True story: It was once my job to find stories about people who would probably be dead if not for fitness.
When we started looking for these stories, the stuff we found was jaw-dropping.
Here’s a woman who was run over three times in quick succession: Angie Rodriguez. Doctors told her she lived only because she was fit.
Jeremy Magee fell 25 feet, and doctors told him he avoided death and paralysis because he had a strong back.
I want to be clear: I’m not saying fitness cures disease or is a replacement for medical care, social distancing and hand washing. I’m not a doctor, and this is not medical advice.
But I am saying that if anything bad happens, I firmly believe fitter people have a greater chance of survival.
You will find political movements that currently demonize fitness as a negative element created by diet culture and societal pressure to look a certain way.
I’m not making a political statement, and I’m not here to argue with anyone. If you are happier when you don’t work out, I respect your decision even if I don’t agree with it.
Fitness isn’t political for me. It isn’t about aesthetics, either. I work out because doing so makes me feel better mentally and physically. And I know that it will give me the best chance of living the life I want for as long as possible.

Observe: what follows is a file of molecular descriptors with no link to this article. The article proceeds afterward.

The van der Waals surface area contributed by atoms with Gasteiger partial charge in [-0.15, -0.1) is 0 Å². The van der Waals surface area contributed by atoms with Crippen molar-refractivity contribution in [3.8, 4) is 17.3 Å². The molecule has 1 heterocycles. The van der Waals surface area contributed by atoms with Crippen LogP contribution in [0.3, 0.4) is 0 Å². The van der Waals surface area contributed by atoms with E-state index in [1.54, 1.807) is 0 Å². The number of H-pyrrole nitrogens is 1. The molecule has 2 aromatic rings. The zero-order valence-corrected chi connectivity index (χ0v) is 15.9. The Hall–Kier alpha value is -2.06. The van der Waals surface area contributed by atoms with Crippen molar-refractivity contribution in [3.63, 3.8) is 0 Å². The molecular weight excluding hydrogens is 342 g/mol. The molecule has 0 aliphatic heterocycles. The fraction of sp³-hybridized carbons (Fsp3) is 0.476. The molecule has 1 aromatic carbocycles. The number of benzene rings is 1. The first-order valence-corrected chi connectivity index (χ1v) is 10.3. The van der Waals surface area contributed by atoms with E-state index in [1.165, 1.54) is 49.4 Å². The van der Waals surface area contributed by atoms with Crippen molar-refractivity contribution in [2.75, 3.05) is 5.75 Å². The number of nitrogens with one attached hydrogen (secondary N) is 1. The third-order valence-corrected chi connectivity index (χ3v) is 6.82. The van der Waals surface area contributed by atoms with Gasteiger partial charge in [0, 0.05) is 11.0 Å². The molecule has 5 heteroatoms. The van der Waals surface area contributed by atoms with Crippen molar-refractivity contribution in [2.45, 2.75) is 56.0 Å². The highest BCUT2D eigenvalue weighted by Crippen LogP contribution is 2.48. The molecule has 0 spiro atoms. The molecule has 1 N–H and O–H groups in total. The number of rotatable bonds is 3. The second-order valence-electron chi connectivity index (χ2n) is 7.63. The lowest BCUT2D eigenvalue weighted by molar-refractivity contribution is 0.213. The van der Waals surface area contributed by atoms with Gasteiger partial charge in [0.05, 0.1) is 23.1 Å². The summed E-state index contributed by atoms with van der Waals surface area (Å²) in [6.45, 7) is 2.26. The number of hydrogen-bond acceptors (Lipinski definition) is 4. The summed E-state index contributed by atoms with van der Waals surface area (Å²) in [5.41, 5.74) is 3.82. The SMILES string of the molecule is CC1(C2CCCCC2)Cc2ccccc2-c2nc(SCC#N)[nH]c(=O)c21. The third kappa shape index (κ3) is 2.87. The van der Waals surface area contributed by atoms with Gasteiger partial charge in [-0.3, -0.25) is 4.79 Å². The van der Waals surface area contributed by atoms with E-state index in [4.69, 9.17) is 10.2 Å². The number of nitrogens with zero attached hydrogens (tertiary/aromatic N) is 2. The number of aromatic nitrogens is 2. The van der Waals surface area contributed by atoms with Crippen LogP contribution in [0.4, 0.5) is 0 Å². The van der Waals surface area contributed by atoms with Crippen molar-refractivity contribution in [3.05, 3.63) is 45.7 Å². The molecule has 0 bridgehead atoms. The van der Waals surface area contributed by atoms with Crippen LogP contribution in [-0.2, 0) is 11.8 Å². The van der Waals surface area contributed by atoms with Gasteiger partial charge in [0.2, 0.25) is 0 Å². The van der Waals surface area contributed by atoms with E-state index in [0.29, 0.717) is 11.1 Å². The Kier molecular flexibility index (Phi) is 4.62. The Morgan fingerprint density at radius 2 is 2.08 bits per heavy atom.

Fitness provides a host of benefits. But I’m not going to try and convince anyone. Science can do that. Here’s what we know for certain:
The Mayo Clinic says exercise improves moods, boosts energy, produces better sleep, and supercharges sex.
As if that weren’t enough, “Regular exercise helps prevent or manage many health problems and concerns, including: stroke, metabolic syndrome, high blood pressure, Type 2 diabetes, depression, anxiety, many types of cancer, arthritis (and) falls.”
That’s an incredible list—with zero negative side effects. None. Pay particular attention to “metabolic syndrome” in the paragraph above. We’ll get to that in a minute.
So if I wanted to give myself the best chance to overcome anything—from an accident to an infection to a bout of the blues and a lack of self-confidence—I’d choose fitness first. How much? About two to five hours a week. And if I wanted to increase my odds further, I’d eat more vegetables and less processed food.
Combined, those two simple steps can be life changing.
Right now, the coronavirus pandemic is causing widespread chaos and hardship. It’s causing sickness, death and financial distress. It’s a global tragedy.
But as doctors and researchers fight the disease, I’ve been interested to read what they’re discovering about fitness.
Again, let me be clear: I am not saying fitness cures or prevents COVID-19. Nor am I saying “I told you so” to any group of people who don’t value fitness.
But if you do work out, you should feel good about that decision. You’ve given yourself the best chance to stay healthy.
From the University of Virginia: “Regular exercise may reduce the risk of acute respiratory distress syndrome, a major cause of death in patients with the COVID-19 virus, a top exercise researcher reports.”